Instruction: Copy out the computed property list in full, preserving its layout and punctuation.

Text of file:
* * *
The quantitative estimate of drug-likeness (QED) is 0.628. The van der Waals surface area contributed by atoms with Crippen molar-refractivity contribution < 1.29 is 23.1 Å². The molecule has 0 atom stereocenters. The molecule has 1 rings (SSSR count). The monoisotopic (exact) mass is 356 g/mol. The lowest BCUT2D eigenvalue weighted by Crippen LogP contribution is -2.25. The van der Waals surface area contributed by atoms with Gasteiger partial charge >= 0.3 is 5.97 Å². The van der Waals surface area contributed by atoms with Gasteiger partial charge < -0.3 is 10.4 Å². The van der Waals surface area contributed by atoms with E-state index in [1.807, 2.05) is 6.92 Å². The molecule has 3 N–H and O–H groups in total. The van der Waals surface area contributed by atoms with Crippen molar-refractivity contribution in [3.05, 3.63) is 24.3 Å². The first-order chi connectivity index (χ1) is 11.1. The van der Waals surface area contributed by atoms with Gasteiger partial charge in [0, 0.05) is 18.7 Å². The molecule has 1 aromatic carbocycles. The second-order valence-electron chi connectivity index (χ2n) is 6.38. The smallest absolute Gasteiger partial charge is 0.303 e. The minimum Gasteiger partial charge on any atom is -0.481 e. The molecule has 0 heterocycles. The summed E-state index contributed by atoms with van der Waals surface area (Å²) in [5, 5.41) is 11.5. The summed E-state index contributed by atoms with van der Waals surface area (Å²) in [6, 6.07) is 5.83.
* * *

The quantitative estimate of drug-likeness (QED) is 0.628. The van der Waals surface area contributed by atoms with Crippen molar-refractivity contribution < 1.29 is 23.1 Å². The molecule has 0 atom stereocenters. The molecule has 1 rings (SSSR count). The monoisotopic (exact) mass is 356 g/mol. The lowest BCUT2D eigenvalue weighted by Crippen LogP contribution is -2.25. The van der Waals surface area contributed by atoms with Gasteiger partial charge >= 0.3 is 5.97 Å². The van der Waals surface area contributed by atoms with Gasteiger partial charge < -0.3 is 10.4 Å². The van der Waals surface area contributed by atoms with E-state index in [1.807, 2.05) is 6.92 Å². The molecule has 3 N–H and O–H groups in total. The van der Waals surface area contributed by atoms with Crippen molar-refractivity contribution in [3.05, 3.63) is 24.3 Å². The first-order chi connectivity index (χ1) is 11.1. The van der Waals surface area contributed by atoms with Gasteiger partial charge in [0, 0.05) is 18.7 Å². The molecule has 1 aromatic carbocycles. The second-order valence-electron chi connectivity index (χ2n) is 6.38. The smallest absolute Gasteiger partial charge is 0.303 e. The minimum Gasteiger partial charge on any atom is -0.481 e. The molecule has 0 heterocycles. The summed E-state index contributed by atoms with van der Waals surface area (Å²) in [5, 5.41) is 11.5. The summed E-state index contributed by atoms with van der Waals surface area (Å²) in [6, 6.07) is 5.83.